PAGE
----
What is the difference between an heirloom seed and a regular seed?

In terms of growth, there is no difference between a relic seed and a regular seed.

Heirloom seeds

are only seeds of open-pollinated (non-hybrid) plant varieties that have been cultivated for a long time. However, traditional varieties tend to have some unique characteristics, such as different flavors or colors. Heirloom seeds are a special type of open pollinated seed.

These are plants that have remained the same for several decades. The plants created by a seed of the heirloom variety are the same from generation to generation. Relics are varieties of seeds that are at least 50 years old, and you can save these seeds and plant them year after year. Relics are never hybrids or GMOs.

Hybrids are crosses of relic varieties. If you save hybrid seeds, you won't get what you expect. Sometimes it's good, sometimes it's bad, and sometimes it doesn't work at all. They are created in a laboratory where the basic genetic material of the seed is altered, usually to make them resistant to a herbicide.

When the plant is pollinated by a plant of the same variety, or by self-pollination, it is an heir plant. Any seed from these plants retains the traits of its parent plant. Heirloom refers to the inheritance of the plant. With seed-grown plants, only open-pollinated varieties are considered relics.

Unlike hybrids, open-pollinated seeds reproduce “true to type”, which means that the offspring will show the same characteristics as the parent plant and the seeds can be saved from season to season. Seeds are generally considered relics if they were introduced to the crop at least 40 years before the current date, although some experts consider seed relics only if they were introduced before World War II. If you've been growing your heirloom seeds for a while, this means they work well in your geographic region. But what is really the difference between heirloom, hybrid, GMO, and other terms like open pollination when it comes to seeds? Today I want to demystify these terms so that you can choose the right seeds for you and your garden.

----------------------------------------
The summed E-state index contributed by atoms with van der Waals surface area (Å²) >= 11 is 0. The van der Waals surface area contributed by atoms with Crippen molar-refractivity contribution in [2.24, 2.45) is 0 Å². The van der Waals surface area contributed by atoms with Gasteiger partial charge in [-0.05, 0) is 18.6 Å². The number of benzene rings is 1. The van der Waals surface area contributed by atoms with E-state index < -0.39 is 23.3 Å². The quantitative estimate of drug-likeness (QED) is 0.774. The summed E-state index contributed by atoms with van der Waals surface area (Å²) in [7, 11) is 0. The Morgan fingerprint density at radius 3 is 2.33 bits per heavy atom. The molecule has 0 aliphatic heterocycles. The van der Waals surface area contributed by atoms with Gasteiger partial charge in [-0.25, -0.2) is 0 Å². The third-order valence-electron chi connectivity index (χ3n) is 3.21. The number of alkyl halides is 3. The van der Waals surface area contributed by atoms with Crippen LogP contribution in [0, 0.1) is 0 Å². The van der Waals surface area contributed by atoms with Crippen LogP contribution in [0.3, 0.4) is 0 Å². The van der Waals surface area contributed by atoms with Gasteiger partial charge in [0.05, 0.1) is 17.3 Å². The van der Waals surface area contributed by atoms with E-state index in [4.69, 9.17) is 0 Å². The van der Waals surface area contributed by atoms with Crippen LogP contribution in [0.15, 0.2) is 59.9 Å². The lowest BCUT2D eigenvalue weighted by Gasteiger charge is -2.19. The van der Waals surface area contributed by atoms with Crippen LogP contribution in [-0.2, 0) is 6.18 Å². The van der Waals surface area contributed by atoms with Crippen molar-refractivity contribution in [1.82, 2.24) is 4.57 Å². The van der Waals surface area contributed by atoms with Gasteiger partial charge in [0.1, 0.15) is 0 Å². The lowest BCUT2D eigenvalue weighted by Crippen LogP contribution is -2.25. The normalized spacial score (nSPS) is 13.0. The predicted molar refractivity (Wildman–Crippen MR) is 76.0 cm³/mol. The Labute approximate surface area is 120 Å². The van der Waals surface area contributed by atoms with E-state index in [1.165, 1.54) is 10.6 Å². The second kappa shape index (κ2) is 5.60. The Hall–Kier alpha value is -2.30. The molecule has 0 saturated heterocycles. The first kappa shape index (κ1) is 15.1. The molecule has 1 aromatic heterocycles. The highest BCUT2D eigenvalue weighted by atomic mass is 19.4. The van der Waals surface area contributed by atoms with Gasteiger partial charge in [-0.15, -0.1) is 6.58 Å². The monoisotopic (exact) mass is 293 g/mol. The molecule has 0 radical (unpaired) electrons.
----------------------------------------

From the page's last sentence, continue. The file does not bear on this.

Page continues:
Here's a look at what exactly heirloom seeds are and five reasons they deserve a place in your garden. All heirloom seeds are non-GMO (meaning genetically modified organisms, or plants whose DNA has been artificially changed, often with genes from unrelated species that they could not naturally cross with). If you save the seed of a hybrid and grow it, you will get one of the parents, not the plant that produced the seed. Some people claim that heirloom plants are those that were introduced before 1951, while others claim that heirloom varieties are those that were introduced before the 1920s.

While you can't save the seeds and get the guaranteed traits as an heir plant, you can reproduce hybrids through cuttings. In general, you should consider that relics are seeds that can grow back and pass from one generation to the next. In addition, many heirloom seeds have existed for generations, making them part of the public domain. So if you want to grow that strain at a later time, you'll need to buy new seeds instead of growing the seeds you saved from that plant.

Most well-known seed companies have already signed up to this commitment, so look for it on the websites of the seed companies. Heirloom seeds come from open-pollinated plants that transmit similar characteristics and traits from the parent plant to the daughter plant. With the increasing demand for heirloom seeds, you'll find that it's not as difficult as before to obtain them. There are basically two main ways to describe your seeds, the genetics of your seeds and how they were grown.


Erika Shipley
Erika Shipley

Subtly charming beer nerd. Extreme internet specialist. Devoted travel junkie. Proud coffee maven. Friendly problem solver.